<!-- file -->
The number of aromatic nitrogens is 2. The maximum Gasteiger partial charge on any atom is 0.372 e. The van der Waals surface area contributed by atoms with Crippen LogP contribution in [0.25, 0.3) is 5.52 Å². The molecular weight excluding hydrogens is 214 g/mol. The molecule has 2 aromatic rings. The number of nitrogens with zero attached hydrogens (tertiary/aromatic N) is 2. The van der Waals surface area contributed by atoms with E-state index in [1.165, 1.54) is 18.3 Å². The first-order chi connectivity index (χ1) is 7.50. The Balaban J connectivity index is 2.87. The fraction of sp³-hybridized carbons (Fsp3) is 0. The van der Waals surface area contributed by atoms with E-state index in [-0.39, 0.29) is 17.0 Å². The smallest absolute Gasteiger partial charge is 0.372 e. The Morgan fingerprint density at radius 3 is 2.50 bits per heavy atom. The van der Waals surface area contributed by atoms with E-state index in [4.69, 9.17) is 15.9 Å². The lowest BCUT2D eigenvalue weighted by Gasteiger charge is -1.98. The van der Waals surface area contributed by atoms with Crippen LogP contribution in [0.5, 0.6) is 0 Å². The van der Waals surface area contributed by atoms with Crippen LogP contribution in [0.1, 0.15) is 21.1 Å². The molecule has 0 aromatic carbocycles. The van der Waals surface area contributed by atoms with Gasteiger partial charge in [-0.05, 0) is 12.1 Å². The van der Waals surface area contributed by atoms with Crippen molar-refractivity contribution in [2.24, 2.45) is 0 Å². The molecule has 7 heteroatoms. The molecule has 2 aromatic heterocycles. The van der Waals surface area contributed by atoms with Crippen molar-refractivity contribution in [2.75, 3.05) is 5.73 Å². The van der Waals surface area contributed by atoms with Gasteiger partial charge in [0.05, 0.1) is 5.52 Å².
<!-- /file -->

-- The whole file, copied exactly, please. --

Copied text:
The number of aromatic nitrogens is 2. The maximum Gasteiger partial charge on any atom is 0.372 e. The van der Waals surface area contributed by atoms with Crippen LogP contribution in [0.25, 0.3) is 5.52 Å². The molecular weight excluding hydrogens is 214 g/mol. The molecule has 2 aromatic rings. The number of nitrogens with zero attached hydrogens (tertiary/aromatic N) is 2. The van der Waals surface area contributed by atoms with E-state index in [1.165, 1.54) is 18.3 Å². The first-order chi connectivity index (χ1) is 7.50. The Balaban J connectivity index is 2.87. The fraction of sp³-hybridized carbons (Fsp3) is 0. The van der Waals surface area contributed by atoms with E-state index in [-0.39, 0.29) is 17.0 Å². The smallest absolute Gasteiger partial charge is 0.372 e. The Morgan fingerprint density at radius 3 is 2.50 bits per heavy atom. The van der Waals surface area contributed by atoms with E-state index in [4.69, 9.17) is 15.9 Å². The lowest BCUT2D eigenvalue weighted by Gasteiger charge is -1.98. The van der Waals surface area contributed by atoms with Crippen LogP contribution in [0.5, 0.6) is 0 Å². The van der Waals surface area contributed by atoms with Crippen LogP contribution in [0.1, 0.15) is 21.1 Å². The molecule has 0 aromatic carbocycles. The van der Waals surface area contributed by atoms with Gasteiger partial charge in [-0.05, 0) is 12.1 Å². The van der Waals surface area contributed by atoms with Crippen molar-refractivity contribution in [2.24, 2.45) is 0 Å². The molecule has 7 heteroatoms. The molecule has 2 aromatic heterocycles. The van der Waals surface area contributed by atoms with Crippen molar-refractivity contribution in [2.75, 3.05) is 5.73 Å². The van der Waals surface area contributed by atoms with Gasteiger partial charge in [0.05, 0.1) is 5.52 Å².